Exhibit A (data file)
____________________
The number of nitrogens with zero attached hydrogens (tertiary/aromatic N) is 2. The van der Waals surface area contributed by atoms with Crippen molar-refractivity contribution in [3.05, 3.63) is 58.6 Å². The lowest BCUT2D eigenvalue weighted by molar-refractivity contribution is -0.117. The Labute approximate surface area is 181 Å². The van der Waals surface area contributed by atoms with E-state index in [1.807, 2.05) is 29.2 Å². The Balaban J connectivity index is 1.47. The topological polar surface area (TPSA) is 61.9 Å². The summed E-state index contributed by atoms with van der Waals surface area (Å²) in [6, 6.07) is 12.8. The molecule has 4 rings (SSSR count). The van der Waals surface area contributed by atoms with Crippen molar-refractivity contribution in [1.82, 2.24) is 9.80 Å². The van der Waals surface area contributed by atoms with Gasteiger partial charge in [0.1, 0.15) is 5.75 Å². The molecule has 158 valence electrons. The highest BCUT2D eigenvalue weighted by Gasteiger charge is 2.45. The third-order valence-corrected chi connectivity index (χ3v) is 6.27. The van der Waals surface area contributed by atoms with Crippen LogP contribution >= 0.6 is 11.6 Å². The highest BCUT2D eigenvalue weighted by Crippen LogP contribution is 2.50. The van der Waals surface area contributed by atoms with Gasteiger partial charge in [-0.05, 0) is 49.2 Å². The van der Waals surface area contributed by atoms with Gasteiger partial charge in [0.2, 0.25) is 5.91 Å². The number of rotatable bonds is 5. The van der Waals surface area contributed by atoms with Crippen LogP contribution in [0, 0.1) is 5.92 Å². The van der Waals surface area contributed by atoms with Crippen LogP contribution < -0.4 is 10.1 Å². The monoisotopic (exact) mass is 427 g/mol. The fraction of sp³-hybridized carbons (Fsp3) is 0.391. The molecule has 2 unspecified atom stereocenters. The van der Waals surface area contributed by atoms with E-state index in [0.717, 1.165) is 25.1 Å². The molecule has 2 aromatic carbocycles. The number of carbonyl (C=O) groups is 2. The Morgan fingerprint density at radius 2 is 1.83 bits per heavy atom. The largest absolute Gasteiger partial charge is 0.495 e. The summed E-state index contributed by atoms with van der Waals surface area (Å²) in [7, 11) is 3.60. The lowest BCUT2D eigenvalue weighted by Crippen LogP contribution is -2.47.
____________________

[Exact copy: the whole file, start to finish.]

The number of nitrogens with zero attached hydrogens (tertiary/aromatic N) is 2. The van der Waals surface area contributed by atoms with Crippen molar-refractivity contribution in [3.05, 3.63) is 58.6 Å². The lowest BCUT2D eigenvalue weighted by molar-refractivity contribution is -0.117. The Labute approximate surface area is 181 Å². The van der Waals surface area contributed by atoms with E-state index in [1.807, 2.05) is 29.2 Å². The Balaban J connectivity index is 1.47. The topological polar surface area (TPSA) is 61.9 Å². The summed E-state index contributed by atoms with van der Waals surface area (Å²) in [6, 6.07) is 12.8. The molecule has 4 rings (SSSR count). The van der Waals surface area contributed by atoms with Crippen molar-refractivity contribution in [1.82, 2.24) is 9.80 Å². The van der Waals surface area contributed by atoms with Gasteiger partial charge in [0.1, 0.15) is 5.75 Å². The molecule has 158 valence electrons. The highest BCUT2D eigenvalue weighted by Gasteiger charge is 2.45. The third-order valence-corrected chi connectivity index (χ3v) is 6.27. The van der Waals surface area contributed by atoms with Crippen LogP contribution >= 0.6 is 11.6 Å². The highest BCUT2D eigenvalue weighted by Crippen LogP contribution is 2.50. The van der Waals surface area contributed by atoms with Gasteiger partial charge in [-0.05, 0) is 49.2 Å². The van der Waals surface area contributed by atoms with Gasteiger partial charge in [0.2, 0.25) is 5.91 Å². The number of rotatable bonds is 5. The van der Waals surface area contributed by atoms with Crippen LogP contribution in [0, 0.1) is 5.92 Å². The van der Waals surface area contributed by atoms with Crippen LogP contribution < -0.4 is 10.1 Å². The monoisotopic (exact) mass is 427 g/mol. The fraction of sp³-hybridized carbons (Fsp3) is 0.391. The molecule has 2 unspecified atom stereocenters. The van der Waals surface area contributed by atoms with E-state index in [0.717, 1.165) is 25.1 Å². The molecule has 2 aromatic carbocycles. The number of carbonyl (C=O) groups is 2. The Morgan fingerprint density at radius 2 is 1.83 bits per heavy atom. The largest absolute Gasteiger partial charge is 0.495 e. The summed E-state index contributed by atoms with van der Waals surface area (Å²) in [7, 11) is 3.60. The lowest BCUT2D eigenvalue weighted by Crippen LogP contribution is -2.47.